Tweed Announces Government of Canada Support for Manitoba Hog Industry
Brandon, Manitoba – May 23, 2012 – Manitoba pork producers will be able to improve the
health of their herds and boost their bottom lines thanks to an investment from the
Government of Canada. Member of Parliament Merv Tweed (Brandon–Souris), on behalf of
Agriculture Minister Gerry Ritz, announced today an investment of over $200,000 for two
projects with the Manitoba Pork Council.
“Our government is committed to the long-term viability of the hog industry in Manitoba and
supports measures that will keep it profitable,” said MP Tweed. “This investment will help
improve animal health in the sector and grow long-term economic prosperity for our hog
The first investment of over $150,000 will help improve the air quality of swine barns by
testing the effectiveness of an electrostatic space charge system (ESCS) to reduce and
prevent the airborne transmission of porcine reproductive and respiratory syndrome (PRRS),
a highly infectious virus that costs the Canadian industry an estimated $130 million per year.
A second investment of over $57,000 will be used to conduct a comparative study of cropping
systems to promote use of swine manure on Manitoba farms. The study is expected to help
identify sustainable land management practices, which would also reduce waterway pollution
and, in turn, help lessen the environmental impact of the province’s farming practices.
“These are potentially valuable projects for hog producers in Manitoba. As more farmers
move into liquid-solid separation of manure, it is important to increase our understanding of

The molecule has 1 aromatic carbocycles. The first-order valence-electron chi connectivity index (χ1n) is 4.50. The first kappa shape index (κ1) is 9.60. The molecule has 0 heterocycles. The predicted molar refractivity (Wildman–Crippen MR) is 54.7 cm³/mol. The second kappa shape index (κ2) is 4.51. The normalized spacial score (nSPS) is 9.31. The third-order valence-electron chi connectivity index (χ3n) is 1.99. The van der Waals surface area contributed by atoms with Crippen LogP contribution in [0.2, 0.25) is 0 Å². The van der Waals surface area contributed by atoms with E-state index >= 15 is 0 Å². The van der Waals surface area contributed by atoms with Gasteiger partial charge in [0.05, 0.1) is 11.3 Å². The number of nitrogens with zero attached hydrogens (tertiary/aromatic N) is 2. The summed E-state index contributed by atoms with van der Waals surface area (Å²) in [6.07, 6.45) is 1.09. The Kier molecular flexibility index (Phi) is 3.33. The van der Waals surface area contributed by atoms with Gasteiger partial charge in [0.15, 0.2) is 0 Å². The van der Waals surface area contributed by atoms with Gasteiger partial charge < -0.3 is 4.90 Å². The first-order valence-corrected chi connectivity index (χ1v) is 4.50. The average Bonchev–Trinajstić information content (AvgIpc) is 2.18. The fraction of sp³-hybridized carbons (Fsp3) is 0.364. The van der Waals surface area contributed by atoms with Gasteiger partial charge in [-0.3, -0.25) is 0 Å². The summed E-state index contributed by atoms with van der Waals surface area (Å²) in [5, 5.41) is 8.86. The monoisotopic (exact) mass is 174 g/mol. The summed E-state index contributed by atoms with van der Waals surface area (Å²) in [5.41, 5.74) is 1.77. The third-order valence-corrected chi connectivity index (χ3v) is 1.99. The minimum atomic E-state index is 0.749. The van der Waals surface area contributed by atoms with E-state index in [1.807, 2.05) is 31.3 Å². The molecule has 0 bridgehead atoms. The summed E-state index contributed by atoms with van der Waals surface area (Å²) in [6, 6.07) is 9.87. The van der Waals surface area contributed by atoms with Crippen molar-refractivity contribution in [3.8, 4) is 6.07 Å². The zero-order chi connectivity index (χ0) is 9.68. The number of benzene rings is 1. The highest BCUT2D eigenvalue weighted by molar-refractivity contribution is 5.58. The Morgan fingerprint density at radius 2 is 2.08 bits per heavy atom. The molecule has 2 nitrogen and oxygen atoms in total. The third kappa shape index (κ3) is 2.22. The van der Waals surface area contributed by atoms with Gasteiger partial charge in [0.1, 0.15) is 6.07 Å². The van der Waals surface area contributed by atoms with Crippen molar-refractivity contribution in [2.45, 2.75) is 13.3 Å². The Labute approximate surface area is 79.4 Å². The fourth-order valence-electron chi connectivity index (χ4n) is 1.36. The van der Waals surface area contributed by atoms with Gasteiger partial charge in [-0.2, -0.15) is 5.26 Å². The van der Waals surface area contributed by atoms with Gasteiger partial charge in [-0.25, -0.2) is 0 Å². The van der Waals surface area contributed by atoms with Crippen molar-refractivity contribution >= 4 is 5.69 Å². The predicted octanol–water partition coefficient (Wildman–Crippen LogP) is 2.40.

how we can better utilize the resulting products in an environmentally sound manner,” said
Karl Kynoch, Chair of the Manitoba Pork Council. “As well, we are always looking for ways of
improving air quality in barns and to find better disease prevention techniques. We also need
to meet the provincial government’s regulatory process, and we believe these research
projects can assist us in these goals.”
These projects are being supported by the Canadian Agricultural Adaptation Program
(CAAP), a five-year (2009–14), $163-million initiative that aims to help the Canadian
agricultural sector adapt and remain competitive. Eligible CAAP projects could be in the
areas of traceability, environment, climate change, capacity development, pests and
diseases, and more. In Manitoba, the regional component of CAAP is delivered by the
Manitoba Rural Adaptation Council (MRAC).
For more information, media may contact:
Executive Assistant to
Mervin C. Tweed, M.P.
Project Title: Electrostatic Space Charge System for Improving Barn Air Quality and
Preventing Airborne Transmission of PRRS Virus
Prior research has demonstrated that PRRS can be transmitted through the propagation of
dust without direct contact. Laboratory experiments will be conducted to verify the efficiency
of the ESCS in removing dust and deactivating pathogens that carry the PRRS virus. In-barn
tests will also be conducted to validate the system’s use in commercial swine and poultry
Project Title: Nitrate and Phosphorous Movement and Accumulation from Liquid vs Solid
Swine Manure in Annual and Perennial Cropping Systems
This study will compare liquid swine manure with solid manure production systems, in
combination with perennial and annual cropping systems, to understand subsequent loss of
nutrients and pathogens from the soil. This study will directly measure the movement of water
and nutrients in the soil and will be used to make recommendations about the amount of
nitrogen that can be applied to perennial crops. This information could benefit Manitoba pork
producers based on the potential that perennial land has to utilize swine manure that is
produced within the province and also allow producers to help lighten the environmental
burden of their land management practices.